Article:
Ann T. KROETCH, Petitioner,
EMPLOYMENT DEPARTMENT and Wells Fargo, Respondents.
and submitted April 11, 2016
Appeals Board 12AB2638R; A159521
C. Sorek argued the cause and fled the brief for petitioner.
G. Fjord [289 Or. 299] beck waived appearance for respondent
appearance for respondent Wells Fargo.
Armstrong, Presiding Judge, and Hadlock, Chief Judge, and
Summary: Claimant seeks judicial review of a final order of
the Employment Appeals Board (EAB) that denied claimant
unemployment benefits. Claimant argues that the EAB erred in
determining that a form and attachments that employer fled
with the Employment Department on November 1 expressed a
present intent to appeal the Employment Department's
determination that claimant was eligible for unemployment
benefits. Held: Because nothing in the November 1
fling even implicitly acknowledged the eligibility decision,
the fling was not an expression of a present intent to appeal
Or. 292] HADLOCK, C. J.
seeks judicial review of a final order of the Employment
Appeals Board (EAB) that denied claimant unemployment
benefits. This is the second time that we have reviewed an
EAB order denying claimant those benefits. As we did the
first time, Kroetch v. Employment Dept., 267 Or.App.
444, 341 P.3d 137 (2014), we reverse and remand to the EAB.
begin with the facts, which we take from the EAB's
findings and from undisputed facts in the record.
Id. at 445. Employer terminated claimant's
employment and claimant sought unemployment benefits. On
October 12, 2011, using a "Form 197, " the
Employment Department notified employer's representative,
Barnett Associates, Inc., of the potential charges to
employer that would result from claimant's
claim. On October 18, 2011, the department issued
its administrative decision number 113857, in which it
determined that employer had discharged claimant, but not for
misconduct. Thus, the department allowed claimant benefits.
same day, the department mailed Barnett notice of its
determination that claimant was eligible for benefits, and
Barnett received that notice on October 21, 2011. The mailing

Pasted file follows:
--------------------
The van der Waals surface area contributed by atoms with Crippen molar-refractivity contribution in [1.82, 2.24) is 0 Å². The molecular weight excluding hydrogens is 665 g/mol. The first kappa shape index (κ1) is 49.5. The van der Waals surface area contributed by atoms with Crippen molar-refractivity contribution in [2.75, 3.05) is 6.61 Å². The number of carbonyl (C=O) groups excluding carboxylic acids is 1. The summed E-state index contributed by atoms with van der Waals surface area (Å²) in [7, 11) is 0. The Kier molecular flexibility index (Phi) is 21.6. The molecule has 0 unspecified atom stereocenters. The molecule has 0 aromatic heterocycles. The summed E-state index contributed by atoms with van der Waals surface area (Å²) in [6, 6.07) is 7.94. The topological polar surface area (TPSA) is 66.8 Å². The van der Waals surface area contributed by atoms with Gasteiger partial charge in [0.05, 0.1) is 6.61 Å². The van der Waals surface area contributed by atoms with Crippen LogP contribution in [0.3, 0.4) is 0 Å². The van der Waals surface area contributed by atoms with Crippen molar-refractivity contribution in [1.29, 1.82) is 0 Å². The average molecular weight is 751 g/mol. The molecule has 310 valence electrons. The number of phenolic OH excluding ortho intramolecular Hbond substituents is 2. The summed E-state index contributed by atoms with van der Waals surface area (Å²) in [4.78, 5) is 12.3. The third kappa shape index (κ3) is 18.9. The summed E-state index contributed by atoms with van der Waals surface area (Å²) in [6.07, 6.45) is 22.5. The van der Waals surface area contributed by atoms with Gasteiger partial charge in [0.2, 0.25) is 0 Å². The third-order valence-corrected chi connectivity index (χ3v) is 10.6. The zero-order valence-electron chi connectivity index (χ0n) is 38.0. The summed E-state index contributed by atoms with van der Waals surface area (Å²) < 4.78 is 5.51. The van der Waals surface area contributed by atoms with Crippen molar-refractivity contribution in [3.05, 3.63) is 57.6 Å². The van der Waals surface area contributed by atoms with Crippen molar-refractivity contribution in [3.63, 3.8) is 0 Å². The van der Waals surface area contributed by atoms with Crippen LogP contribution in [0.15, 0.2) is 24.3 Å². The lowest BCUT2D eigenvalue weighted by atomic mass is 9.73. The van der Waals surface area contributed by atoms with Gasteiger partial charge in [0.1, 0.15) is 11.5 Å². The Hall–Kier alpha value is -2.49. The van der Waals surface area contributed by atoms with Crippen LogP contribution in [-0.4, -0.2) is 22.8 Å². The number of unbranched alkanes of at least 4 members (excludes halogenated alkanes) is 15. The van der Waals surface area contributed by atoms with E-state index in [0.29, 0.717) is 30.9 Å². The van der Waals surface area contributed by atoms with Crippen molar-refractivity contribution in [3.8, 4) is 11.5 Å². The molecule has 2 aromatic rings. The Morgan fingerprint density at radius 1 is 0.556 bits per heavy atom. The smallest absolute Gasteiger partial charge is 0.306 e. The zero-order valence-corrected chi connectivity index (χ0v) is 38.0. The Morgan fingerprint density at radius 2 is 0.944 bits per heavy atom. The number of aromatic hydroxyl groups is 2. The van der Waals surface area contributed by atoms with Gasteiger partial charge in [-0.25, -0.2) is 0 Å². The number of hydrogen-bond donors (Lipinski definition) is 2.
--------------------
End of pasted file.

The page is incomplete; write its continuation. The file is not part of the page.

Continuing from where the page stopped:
included a form that could be filled out and returned to
request a hearing on the eligibility determination. The
period for requesting a hearing on that decision ran through
November 7, 2011. See ORS 657.269(2) (allowing 20
days after mailing of notice of decision to file request for
November 1, 2011, a Barnett employee faxed the Form 197 that
Barnett had received from the department- with additional
information added to the form by a Barnett employee-to the
department's Salem office. That form is entitled
"Notice of Claim Determination (Potential Charges)"
and includes identifying information for the worker, the
amount of the employer's base year wages, and a number
for "potential charges." A Barnett employee had
filled in the date [289 Or. 293] of claimant's last day
of work on the line for "worker's last day of
work" and stated that the reason for separation or
termination was "claimant violated code of ethics
policy." The Form 197 states, "to request relief,
please check this box, " and the Barnett employee
checked the corresponding box. Attached to the completed Form
197 were 88 pages of documentation regarding the
circumstances of claimant's discharge.
November 17, 2011, Barnett submitted a request for hearing on
the department's eligibility determination, using the
form that the department had provided with the notice of that
decision. An attached letter stated, "We are in receipt
of your Notice of Determination informing us that the
claimant referenced above is eligible for unemployment
benefits. We are protesting this determination as the
claimant violated known Wells Fargo company policy. Please
reconsider your determination or schedule an unemployment
hearing via telephone."
will explain further below, Barnett's November 17 request
for a hearing on the eligibility determination was untimely.
Accordingly, the question presented here is whether
employer's November 1 filing-the Form 197 and its
attachment-expressed a present intent to appeal the
eligibility determination and, consequently, also was a
request for hearing on that decision (and a timely one).